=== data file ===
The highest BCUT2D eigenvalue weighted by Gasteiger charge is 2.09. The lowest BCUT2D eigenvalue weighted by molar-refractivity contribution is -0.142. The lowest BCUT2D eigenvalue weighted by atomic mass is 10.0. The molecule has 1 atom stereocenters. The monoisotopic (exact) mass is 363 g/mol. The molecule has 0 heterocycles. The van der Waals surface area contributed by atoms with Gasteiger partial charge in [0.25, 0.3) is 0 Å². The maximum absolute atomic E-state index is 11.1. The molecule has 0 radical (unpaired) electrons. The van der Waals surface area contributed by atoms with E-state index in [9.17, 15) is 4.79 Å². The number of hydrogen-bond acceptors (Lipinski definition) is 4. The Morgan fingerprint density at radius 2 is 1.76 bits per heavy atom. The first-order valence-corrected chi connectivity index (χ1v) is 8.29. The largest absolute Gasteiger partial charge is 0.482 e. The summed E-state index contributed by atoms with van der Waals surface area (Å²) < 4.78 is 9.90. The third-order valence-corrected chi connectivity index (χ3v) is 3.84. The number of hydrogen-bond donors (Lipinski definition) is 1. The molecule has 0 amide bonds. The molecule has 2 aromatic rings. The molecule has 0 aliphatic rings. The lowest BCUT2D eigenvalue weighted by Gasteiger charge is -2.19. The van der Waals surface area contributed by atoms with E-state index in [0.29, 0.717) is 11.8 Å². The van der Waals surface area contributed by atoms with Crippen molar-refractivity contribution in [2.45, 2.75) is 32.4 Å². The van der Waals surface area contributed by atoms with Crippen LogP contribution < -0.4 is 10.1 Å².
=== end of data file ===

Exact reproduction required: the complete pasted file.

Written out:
The highest BCUT2D eigenvalue weighted by Gasteiger charge is 2.09. The lowest BCUT2D eigenvalue weighted by molar-refractivity contribution is -0.142. The lowest BCUT2D eigenvalue weighted by atomic mass is 10.0. The molecule has 1 atom stereocenters. The monoisotopic (exact) mass is 363 g/mol. The molecule has 0 heterocycles. The van der Waals surface area contributed by atoms with Gasteiger partial charge in [0.25, 0.3) is 0 Å². The maximum absolute atomic E-state index is 11.1. The molecule has 0 radical (unpaired) electrons. The van der Waals surface area contributed by atoms with E-state index in [9.17, 15) is 4.79 Å². The number of hydrogen-bond acceptors (Lipinski definition) is 4. The Morgan fingerprint density at radius 2 is 1.76 bits per heavy atom. The first-order valence-corrected chi connectivity index (χ1v) is 8.29. The largest absolute Gasteiger partial charge is 0.482 e. The summed E-state index contributed by atoms with van der Waals surface area (Å²) < 4.78 is 9.90. The third-order valence-corrected chi connectivity index (χ3v) is 3.84. The number of hydrogen-bond donors (Lipinski definition) is 1. The molecule has 0 amide bonds. The molecule has 2 aromatic rings. The molecule has 0 aliphatic rings. The lowest BCUT2D eigenvalue weighted by Gasteiger charge is -2.19. The van der Waals surface area contributed by atoms with E-state index in [0.29, 0.717) is 11.8 Å². The van der Waals surface area contributed by atoms with Crippen molar-refractivity contribution in [2.45, 2.75) is 32.4 Å². The van der Waals surface area contributed by atoms with Crippen LogP contribution < -0.4 is 10.1 Å².